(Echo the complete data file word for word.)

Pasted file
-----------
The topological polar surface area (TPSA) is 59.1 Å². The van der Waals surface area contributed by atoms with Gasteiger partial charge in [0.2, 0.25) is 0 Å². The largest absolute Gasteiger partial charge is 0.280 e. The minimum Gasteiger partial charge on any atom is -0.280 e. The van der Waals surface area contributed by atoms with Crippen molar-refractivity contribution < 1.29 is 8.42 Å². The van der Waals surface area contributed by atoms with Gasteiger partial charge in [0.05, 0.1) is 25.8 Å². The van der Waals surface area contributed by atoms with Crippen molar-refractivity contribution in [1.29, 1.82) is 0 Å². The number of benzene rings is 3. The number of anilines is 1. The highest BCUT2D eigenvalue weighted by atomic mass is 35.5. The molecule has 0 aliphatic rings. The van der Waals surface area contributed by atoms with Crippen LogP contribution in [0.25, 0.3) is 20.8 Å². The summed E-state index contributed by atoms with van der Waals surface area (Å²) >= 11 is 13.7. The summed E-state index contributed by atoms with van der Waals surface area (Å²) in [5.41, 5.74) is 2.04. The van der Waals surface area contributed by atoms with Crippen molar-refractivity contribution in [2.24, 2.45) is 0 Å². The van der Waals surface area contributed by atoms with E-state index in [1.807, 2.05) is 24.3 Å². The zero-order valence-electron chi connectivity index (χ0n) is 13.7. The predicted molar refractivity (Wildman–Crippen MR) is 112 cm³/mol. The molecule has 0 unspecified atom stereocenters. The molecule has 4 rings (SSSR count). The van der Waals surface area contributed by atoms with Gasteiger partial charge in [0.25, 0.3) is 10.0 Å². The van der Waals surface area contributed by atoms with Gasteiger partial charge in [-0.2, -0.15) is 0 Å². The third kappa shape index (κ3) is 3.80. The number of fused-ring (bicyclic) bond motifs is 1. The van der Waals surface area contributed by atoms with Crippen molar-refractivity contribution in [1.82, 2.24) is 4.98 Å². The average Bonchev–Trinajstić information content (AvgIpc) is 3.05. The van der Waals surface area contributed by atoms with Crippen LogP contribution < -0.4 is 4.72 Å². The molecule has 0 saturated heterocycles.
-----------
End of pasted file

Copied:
The topological polar surface area (TPSA) is 59.1 Å². The van der Waals surface area contributed by atoms with Gasteiger partial charge in [0.2, 0.25) is 0 Å². The largest absolute Gasteiger partial charge is 0.280 e. The minimum Gasteiger partial charge on any atom is -0.280 e. The van der Waals surface area contributed by atoms with Crippen molar-refractivity contribution < 1.29 is 8.42 Å². The van der Waals surface area contributed by atoms with Gasteiger partial charge in [0.05, 0.1) is 25.8 Å². The van der Waals surface area contributed by atoms with Crippen molar-refractivity contribution in [1.29, 1.82) is 0 Å². The number of benzene rings is 3. The number of anilines is 1. The highest BCUT2D eigenvalue weighted by atomic mass is 35.5. The molecule has 0 aliphatic rings. The van der Waals surface area contributed by atoms with Crippen LogP contribution in [0.25, 0.3) is 20.8 Å². The summed E-state index contributed by atoms with van der Waals surface area (Å²) >= 11 is 13.7. The summed E-state index contributed by atoms with van der Waals surface area (Å²) in [5.41, 5.74) is 2.04. The van der Waals surface area contributed by atoms with Crippen molar-refractivity contribution in [2.24, 2.45) is 0 Å². The van der Waals surface area contributed by atoms with E-state index in [1.807, 2.05) is 24.3 Å². The zero-order valence-electron chi connectivity index (χ0n) is 13.7. The predicted molar refractivity (Wildman–Crippen MR) is 112 cm³/mol. The molecule has 0 unspecified atom stereocenters. The molecule has 4 rings (SSSR count). The van der Waals surface area contributed by atoms with Gasteiger partial charge in [0.25, 0.3) is 10.0 Å². The van der Waals surface area contributed by atoms with Gasteiger partial charge in [-0.2, -0.15) is 0 Å². The third kappa shape index (κ3) is 3.80. The number of fused-ring (bicyclic) bond motifs is 1. The van der Waals surface area contributed by atoms with Crippen molar-refractivity contribution in [1.82, 2.24) is 4.98 Å². The average Bonchev–Trinajstić information content (AvgIpc) is 3.05. The van der Waals surface area contributed by atoms with Crippen LogP contribution < -0.4 is 4.72 Å². The molecule has 0 saturated heterocycles.